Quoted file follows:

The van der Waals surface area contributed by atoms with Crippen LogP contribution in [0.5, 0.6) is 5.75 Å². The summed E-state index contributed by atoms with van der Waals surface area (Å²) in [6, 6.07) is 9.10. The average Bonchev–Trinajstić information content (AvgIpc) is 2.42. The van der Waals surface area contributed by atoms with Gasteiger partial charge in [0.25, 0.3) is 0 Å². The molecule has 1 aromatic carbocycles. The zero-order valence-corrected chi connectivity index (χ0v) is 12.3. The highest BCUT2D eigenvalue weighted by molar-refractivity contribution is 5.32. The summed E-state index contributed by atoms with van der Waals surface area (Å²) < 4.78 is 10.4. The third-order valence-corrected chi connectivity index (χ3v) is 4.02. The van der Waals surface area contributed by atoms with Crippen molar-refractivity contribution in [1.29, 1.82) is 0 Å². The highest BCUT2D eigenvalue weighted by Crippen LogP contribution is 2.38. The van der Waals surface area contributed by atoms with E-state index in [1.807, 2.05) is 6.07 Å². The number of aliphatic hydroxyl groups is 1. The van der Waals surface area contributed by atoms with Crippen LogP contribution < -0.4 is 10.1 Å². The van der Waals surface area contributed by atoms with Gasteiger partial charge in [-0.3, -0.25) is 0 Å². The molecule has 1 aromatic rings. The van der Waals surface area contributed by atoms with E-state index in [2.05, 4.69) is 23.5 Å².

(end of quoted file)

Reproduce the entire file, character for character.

The van der Waals surface area contributed by atoms with Crippen LogP contribution in [0.5, 0.6) is 5.75 Å². The summed E-state index contributed by atoms with van der Waals surface area (Å²) in [6, 6.07) is 9.10. The average Bonchev–Trinajstić information content (AvgIpc) is 2.42. The van der Waals surface area contributed by atoms with Gasteiger partial charge in [0.25, 0.3) is 0 Å². The molecule has 1 aromatic carbocycles. The zero-order valence-corrected chi connectivity index (χ0v) is 12.3. The highest BCUT2D eigenvalue weighted by molar-refractivity contribution is 5.32. The summed E-state index contributed by atoms with van der Waals surface area (Å²) < 4.78 is 10.4. The third-order valence-corrected chi connectivity index (χ3v) is 4.02. The van der Waals surface area contributed by atoms with Crippen molar-refractivity contribution in [1.29, 1.82) is 0 Å². The highest BCUT2D eigenvalue weighted by Crippen LogP contribution is 2.38. The van der Waals surface area contributed by atoms with E-state index in [1.807, 2.05) is 6.07 Å². The number of aliphatic hydroxyl groups is 1. The van der Waals surface area contributed by atoms with Crippen LogP contribution < -0.4 is 10.1 Å². The van der Waals surface area contributed by atoms with Gasteiger partial charge in [-0.3, -0.25) is 0 Å². The molecule has 1 aromatic rings. The van der Waals surface area contributed by atoms with E-state index in [2.05, 4.69) is 23.5 Å².